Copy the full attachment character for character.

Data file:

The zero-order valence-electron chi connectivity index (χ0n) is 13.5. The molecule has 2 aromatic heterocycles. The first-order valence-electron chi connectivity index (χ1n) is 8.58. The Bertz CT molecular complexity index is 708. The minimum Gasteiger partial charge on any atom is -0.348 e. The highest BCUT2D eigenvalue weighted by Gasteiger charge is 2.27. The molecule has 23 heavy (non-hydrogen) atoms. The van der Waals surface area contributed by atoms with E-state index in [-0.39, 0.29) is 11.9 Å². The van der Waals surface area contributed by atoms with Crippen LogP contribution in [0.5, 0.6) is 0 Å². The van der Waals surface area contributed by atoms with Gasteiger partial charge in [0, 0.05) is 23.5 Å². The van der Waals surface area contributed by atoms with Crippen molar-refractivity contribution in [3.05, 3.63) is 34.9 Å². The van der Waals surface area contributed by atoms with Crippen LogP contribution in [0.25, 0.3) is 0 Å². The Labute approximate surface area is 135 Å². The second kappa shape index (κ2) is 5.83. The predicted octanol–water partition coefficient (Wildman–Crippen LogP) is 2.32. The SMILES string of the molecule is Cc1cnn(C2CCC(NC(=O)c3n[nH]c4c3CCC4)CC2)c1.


The zero-order valence-electron chi connectivity index (χ0n) is 13.5. The molecule has 2 aromatic heterocycles. The first-order valence-electron chi connectivity index (χ1n) is 8.58. The Bertz CT molecular complexity index is 708. The minimum Gasteiger partial charge on any atom is -0.348 e. The highest BCUT2D eigenvalue weighted by Gasteiger charge is 2.27. The molecule has 23 heavy (non-hydrogen) atoms. The van der Waals surface area contributed by atoms with E-state index in [-0.39, 0.29) is 11.9 Å². The van der Waals surface area contributed by atoms with Crippen LogP contribution in [0.5, 0.6) is 0 Å². The van der Waals surface area contributed by atoms with Gasteiger partial charge in [0, 0.05) is 23.5 Å². The van der Waals surface area contributed by atoms with Crippen molar-refractivity contribution in [3.05, 3.63) is 34.9 Å². The van der Waals surface area contributed by atoms with Crippen LogP contribution in [0.25, 0.3) is 0 Å². The Labute approximate surface area is 135 Å². The second kappa shape index (κ2) is 5.83. The predicted octanol–water partition coefficient (Wildman–Crippen LogP) is 2.32. The SMILES string of the molecule is Cc1cnn(C2CCC(NC(=O)c3n[nH]c4c3CCC4)CC2)c1.